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I was watching an episode of 'This Old House - Classics' and they had a tour of a company that made spiral and curved stair cases. The stair railing were made of laminated pieces. To get the proper curve for the railings, the company had a series of open framework cylinders for jigs. There were different size cylinders for different radii of stair cases. The rise of the stair case was laid out directly on the cylinder. The strips of wood were glued and then bent around the cylinders and clamped in place. The open framework of the cylinders was necessary since it allowed attachment of the clamps.
Even with slow setting glues, speed was important since there many pieces of wood to make even a modest sized spiral railing.
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On Thu, 21 Jul 2005 17:20:49 +0200, snipped-for-privacy@arrakis.es wrote:

When we do this in new homes we screw clamping brackets to the existing treads (or to temp treads if finished treads are to be used) to which we then clamp the bending rail. This gives you the radius and correct rise to match that particular stair. We use 10"x10" metal L shaped brackets that have a stiffener welded at an angle between the legs. The problem with bending rail with a rake is that as you clamp up the rail it needs to twist as it rises. Your not only gluing the pieces together while making the bend you also have to have enough pressure to actually put a twist in the rail. It takes a lot of brackets, clamps and glued up fingers.
Mike O.
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Thanks to all for the info and suggestions. Mike O's idea appeals to me the most - because it's simple enough for me to understand!!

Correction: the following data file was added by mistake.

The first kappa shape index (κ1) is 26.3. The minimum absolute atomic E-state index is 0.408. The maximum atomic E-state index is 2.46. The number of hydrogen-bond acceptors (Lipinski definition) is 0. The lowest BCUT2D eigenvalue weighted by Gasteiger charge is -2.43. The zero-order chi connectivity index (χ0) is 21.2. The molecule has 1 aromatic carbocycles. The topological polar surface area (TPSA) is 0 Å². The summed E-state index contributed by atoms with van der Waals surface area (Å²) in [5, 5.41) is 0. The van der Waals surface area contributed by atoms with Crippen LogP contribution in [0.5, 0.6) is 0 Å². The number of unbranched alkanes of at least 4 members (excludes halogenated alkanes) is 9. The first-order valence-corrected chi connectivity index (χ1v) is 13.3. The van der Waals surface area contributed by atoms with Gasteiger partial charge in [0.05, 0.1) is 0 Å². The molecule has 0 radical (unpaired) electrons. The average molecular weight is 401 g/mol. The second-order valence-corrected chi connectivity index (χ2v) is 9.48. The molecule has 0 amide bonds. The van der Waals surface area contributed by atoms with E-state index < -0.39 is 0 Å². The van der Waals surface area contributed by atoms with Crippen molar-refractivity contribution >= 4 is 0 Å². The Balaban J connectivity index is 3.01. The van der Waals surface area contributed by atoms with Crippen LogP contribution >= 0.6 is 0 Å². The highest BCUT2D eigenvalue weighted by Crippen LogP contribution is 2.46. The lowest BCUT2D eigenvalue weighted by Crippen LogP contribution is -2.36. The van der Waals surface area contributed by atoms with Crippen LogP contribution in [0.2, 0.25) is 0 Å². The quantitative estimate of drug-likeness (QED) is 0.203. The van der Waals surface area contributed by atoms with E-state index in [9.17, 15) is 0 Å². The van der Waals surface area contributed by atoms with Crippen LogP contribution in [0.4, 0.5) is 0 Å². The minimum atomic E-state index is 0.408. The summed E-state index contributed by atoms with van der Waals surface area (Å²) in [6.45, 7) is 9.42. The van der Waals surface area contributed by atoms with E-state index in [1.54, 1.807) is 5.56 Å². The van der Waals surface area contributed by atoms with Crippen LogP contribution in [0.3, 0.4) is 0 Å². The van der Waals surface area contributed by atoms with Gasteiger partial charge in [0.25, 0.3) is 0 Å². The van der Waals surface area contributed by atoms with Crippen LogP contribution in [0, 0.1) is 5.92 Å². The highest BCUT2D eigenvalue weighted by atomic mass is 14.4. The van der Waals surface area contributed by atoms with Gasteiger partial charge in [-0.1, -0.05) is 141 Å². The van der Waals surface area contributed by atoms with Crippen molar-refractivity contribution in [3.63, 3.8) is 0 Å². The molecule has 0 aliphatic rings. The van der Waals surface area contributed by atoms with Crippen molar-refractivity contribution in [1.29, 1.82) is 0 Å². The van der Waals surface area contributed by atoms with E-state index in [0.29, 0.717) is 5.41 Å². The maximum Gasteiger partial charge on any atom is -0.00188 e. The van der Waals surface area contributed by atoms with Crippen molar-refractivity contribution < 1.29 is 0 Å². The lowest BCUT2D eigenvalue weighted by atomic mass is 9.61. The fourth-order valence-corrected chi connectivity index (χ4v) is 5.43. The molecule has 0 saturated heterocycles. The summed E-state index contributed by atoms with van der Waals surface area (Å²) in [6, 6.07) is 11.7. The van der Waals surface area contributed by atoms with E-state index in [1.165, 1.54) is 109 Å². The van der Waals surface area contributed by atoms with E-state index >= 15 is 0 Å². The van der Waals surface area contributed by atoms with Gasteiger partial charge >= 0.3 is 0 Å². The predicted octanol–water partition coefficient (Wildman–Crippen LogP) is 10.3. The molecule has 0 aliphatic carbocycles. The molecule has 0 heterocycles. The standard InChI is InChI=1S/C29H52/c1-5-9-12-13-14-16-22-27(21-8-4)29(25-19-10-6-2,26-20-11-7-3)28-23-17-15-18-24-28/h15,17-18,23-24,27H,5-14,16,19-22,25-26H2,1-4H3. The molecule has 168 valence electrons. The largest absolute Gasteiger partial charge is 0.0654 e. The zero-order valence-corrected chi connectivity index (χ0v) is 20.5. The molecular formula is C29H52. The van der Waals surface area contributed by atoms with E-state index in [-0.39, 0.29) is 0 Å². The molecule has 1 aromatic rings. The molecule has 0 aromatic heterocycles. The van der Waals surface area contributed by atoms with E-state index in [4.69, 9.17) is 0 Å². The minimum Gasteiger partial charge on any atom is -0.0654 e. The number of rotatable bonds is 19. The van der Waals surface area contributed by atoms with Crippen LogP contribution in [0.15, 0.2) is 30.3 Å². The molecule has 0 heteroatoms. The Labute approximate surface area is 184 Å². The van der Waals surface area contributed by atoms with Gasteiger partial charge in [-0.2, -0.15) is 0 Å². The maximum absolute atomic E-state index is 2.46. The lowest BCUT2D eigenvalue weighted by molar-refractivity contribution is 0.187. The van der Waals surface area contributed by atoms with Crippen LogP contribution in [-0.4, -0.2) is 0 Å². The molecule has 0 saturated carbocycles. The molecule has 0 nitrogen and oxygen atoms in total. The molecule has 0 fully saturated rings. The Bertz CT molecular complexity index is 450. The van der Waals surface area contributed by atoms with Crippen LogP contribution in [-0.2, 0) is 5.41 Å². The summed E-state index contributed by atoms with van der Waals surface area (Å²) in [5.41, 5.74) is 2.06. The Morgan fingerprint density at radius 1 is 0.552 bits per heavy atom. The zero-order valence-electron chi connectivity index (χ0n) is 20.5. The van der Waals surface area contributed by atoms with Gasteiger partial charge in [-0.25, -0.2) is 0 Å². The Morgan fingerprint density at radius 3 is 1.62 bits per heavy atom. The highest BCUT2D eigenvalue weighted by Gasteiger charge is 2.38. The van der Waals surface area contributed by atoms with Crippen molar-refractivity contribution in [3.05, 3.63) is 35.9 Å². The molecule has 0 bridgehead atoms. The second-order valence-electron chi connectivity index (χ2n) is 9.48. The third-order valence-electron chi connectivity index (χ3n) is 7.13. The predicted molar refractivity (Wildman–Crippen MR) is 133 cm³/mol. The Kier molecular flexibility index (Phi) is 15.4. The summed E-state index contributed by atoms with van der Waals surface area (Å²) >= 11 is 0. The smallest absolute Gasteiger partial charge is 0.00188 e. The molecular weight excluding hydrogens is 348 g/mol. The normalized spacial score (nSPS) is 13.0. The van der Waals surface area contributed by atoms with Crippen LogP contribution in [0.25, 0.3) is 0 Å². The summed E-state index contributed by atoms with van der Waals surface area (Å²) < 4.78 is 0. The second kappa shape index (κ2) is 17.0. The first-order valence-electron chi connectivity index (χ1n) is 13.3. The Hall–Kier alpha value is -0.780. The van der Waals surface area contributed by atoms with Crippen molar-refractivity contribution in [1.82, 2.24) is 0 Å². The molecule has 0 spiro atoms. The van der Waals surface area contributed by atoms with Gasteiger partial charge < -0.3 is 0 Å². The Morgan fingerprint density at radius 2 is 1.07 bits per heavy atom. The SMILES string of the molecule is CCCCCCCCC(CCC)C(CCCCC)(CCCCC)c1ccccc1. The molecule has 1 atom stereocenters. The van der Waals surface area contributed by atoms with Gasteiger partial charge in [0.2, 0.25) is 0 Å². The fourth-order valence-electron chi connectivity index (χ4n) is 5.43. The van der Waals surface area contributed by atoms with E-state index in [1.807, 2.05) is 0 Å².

I can weld up brackets, and buy more clamps. However, the stairs are finished, they are built from masonry / bricks, with marble treads, wooden nosing's and terra cotta 'like' tile, risers. I don't see how I can clamp anything to them, without damaging them.
Need to regroup and ponder - over a glass maybe.
Thanks again.

John Hewitt, Malaga, Spain
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On Sun, 24 Jul 2005 11:49:14 +0200, snipped-for-privacy@arrakis.es wrote:

Since your run is only about 6' you might be able to cheat and use a flat bend. You might try to make a template out of something that will stay flat, maybe 1/4" plywood or even a stiff cardboard. Lay it on your treads and scribe it to the wall. See how that lays on your treads while avoiding the temptation to push the ends down. My guess is that as you hold the template down to the noses, on the middle couple of treads, the template will be a little high at both ends. If that amount is not too great (no more than 2" or so) you MIGHT be able to live with it. If the template (laying flat) is close enough, you could then just glue up a flat bending rail off-site. You can use the same technique mentioned before but just screw your brackets to a wood floor somewhere or to a piece of 3/4" plywood. You might be able to get by with plywood brackets (since the bend is flat) but that will depend on a lot of factors including thickness of the strips, species and how much pressure it takes to bend all of the strips at one time. Another thing to be aware of is that you will want to bend on the inside of your arc. That arc will need to be smaller than your template by the distance to the center of your bracket (from the wall) plus 1/2 the thickness of your rail.
Mike O.